This doesn’t soothe me. My mom is still gone. The battle is now mine to win or lose, and I will win. I have only one advantage, but it is a crucial one: acknowledgment of the wily strength of my adversary. It’s not much, but it will be enough.

The stakes are too high to allow defeat.

Categories: Up All Night

0 thoughts on “Up All Night: Tragic”

  1. Anonymous says:

    this is from another Judith (Ann) who quit smoking six months ago. it was hell, but as I read your masterful piece about your mom’s demise, I said to myself, “yes, I started smoking in the late 50s.” Now and then I’m gripped by an urge to run out for a pack of American Spirit cigs, but I don’t. Thirty pounds weight gain is ridiculous and I look like a blimp. There’s no one to blame but myself for eating Hagen Daz instead of lighting up.

  2. Anonymous says:

    Cigs killed both of my parents. Probably out of some twisted act of
    defiance, I continue to smoke and tell myself I love it. I don’t. Not anymore. Having written my own mother’s epitaph, I know what a toll writing this piece extracted. If it’s any consolation, it’s brilliant.

  3. Anonymous says:

    Hi Jon Anne. I’m sorry about your mom, I didn’t know. Erin and I quit smoking in June. You can do it.

  4. Anonymous says:

    If you’re on a pack a day or more, it’s insane, and this is indeed the morality tale for you. However, it is possible to smoke only on occasion or at a moderate level (like a pack a week) on a consistent basis. That does not make it healthy, but it does not put you in the significant health risk probability tables.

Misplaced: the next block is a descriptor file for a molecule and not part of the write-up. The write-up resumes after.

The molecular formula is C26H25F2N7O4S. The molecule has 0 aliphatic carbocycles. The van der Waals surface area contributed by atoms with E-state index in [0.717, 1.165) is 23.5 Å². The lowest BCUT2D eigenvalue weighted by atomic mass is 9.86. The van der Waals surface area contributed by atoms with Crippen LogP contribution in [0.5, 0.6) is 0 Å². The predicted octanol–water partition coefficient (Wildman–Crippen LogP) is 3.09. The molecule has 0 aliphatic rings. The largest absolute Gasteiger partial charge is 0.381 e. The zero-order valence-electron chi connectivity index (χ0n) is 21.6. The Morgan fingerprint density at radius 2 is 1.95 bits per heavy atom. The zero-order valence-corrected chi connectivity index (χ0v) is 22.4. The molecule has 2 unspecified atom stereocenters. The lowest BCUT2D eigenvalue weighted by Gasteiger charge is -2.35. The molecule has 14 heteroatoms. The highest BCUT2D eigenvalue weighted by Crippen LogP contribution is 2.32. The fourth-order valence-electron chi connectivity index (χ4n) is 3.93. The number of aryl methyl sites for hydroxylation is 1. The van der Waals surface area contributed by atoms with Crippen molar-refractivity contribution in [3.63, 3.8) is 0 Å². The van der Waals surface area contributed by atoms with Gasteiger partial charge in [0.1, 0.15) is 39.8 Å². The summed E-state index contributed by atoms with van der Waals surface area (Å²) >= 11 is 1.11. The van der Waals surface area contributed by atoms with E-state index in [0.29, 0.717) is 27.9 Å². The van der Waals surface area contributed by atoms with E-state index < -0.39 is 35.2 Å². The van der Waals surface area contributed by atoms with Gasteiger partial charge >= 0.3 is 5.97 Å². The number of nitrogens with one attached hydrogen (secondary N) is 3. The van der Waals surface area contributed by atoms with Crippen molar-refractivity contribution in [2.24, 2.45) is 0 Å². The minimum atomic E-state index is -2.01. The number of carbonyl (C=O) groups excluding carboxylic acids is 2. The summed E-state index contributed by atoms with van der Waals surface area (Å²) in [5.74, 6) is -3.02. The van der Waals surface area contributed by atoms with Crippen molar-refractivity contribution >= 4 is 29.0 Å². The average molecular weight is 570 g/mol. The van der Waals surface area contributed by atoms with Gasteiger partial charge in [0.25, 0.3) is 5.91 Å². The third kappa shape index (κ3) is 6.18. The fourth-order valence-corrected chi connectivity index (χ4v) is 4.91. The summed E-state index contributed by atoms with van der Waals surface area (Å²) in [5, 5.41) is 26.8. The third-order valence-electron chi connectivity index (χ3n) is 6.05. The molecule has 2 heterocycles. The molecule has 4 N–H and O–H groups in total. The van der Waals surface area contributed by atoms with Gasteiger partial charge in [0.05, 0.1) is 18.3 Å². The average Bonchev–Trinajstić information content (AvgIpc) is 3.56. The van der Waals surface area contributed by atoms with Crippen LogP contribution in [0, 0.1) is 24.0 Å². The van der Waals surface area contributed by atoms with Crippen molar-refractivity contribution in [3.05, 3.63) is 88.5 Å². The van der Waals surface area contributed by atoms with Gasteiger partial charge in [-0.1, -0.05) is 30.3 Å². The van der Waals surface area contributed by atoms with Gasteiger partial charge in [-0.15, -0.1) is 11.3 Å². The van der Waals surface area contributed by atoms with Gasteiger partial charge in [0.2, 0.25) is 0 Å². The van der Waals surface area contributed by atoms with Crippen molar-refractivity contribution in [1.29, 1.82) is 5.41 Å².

The common assumption is that nicotine (or the junk added by big tobacco) is so addictive, every smoker ends up a chain smoker. Not true. If you keep to a quality (and expensive) product, if you never buy cartons, if you never ever smoke indoors (unless it’s a smoking room not located in your house), then your personal discipline will be helpfully steeled against excess.

    That said, there is a special danger in the “light smoker” position: you end up with nothing as simple as a mere chemical dependency; instead you gain a wholehearted love of a dangerous good. E.g., coffee, scotch and/or beer are fantastic–especially on a dreary fall day–with a good smoke as you walk down the street after a good dinner. It becomes like afternoon tea to the English–not an addiction but a much more binding ritual and tradition wedded to your very being.

    Such very shareable loves can get into your relationships, and they can get in deep enough that you realize you’ve lost control along with the ability to stop–or have you? And that is just a troubling place to be with anything. If that lack of control spreads, then you may be best giving up smoking altogether.